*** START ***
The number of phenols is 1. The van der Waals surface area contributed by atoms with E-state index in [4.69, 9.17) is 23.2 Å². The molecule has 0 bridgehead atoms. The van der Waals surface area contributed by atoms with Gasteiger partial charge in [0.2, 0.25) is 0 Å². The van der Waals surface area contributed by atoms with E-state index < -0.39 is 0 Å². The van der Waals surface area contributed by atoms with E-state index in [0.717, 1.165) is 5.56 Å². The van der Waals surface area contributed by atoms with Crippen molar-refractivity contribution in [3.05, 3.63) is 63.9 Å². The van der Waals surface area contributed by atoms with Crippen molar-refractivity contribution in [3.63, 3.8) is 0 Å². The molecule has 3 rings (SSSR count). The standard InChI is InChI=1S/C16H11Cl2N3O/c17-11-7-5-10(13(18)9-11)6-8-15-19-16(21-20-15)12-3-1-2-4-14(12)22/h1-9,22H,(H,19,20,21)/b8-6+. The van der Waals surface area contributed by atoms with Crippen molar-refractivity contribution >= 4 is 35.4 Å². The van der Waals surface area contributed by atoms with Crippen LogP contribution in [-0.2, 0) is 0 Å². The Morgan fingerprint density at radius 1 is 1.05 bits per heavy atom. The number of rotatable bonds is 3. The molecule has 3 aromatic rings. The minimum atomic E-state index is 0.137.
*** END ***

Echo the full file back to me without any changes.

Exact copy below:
The number of phenols is 1. The van der Waals surface area contributed by atoms with E-state index in [4.69, 9.17) is 23.2 Å². The molecule has 0 bridgehead atoms. The van der Waals surface area contributed by atoms with Gasteiger partial charge in [0.2, 0.25) is 0 Å². The van der Waals surface area contributed by atoms with E-state index < -0.39 is 0 Å². The van der Waals surface area contributed by atoms with E-state index in [0.717, 1.165) is 5.56 Å². The van der Waals surface area contributed by atoms with Crippen molar-refractivity contribution in [3.05, 3.63) is 63.9 Å². The van der Waals surface area contributed by atoms with Crippen molar-refractivity contribution in [3.63, 3.8) is 0 Å². The molecule has 3 rings (SSSR count). The standard InChI is InChI=1S/C16H11Cl2N3O/c17-11-7-5-10(13(18)9-11)6-8-15-19-16(21-20-15)12-3-1-2-4-14(12)22/h1-9,22H,(H,19,20,21)/b8-6+. The van der Waals surface area contributed by atoms with Crippen molar-refractivity contribution >= 4 is 35.4 Å². The van der Waals surface area contributed by atoms with Crippen LogP contribution in [-0.2, 0) is 0 Å². The Morgan fingerprint density at radius 1 is 1.05 bits per heavy atom. The number of rotatable bonds is 3. The molecule has 3 aromatic rings. The minimum atomic E-state index is 0.137.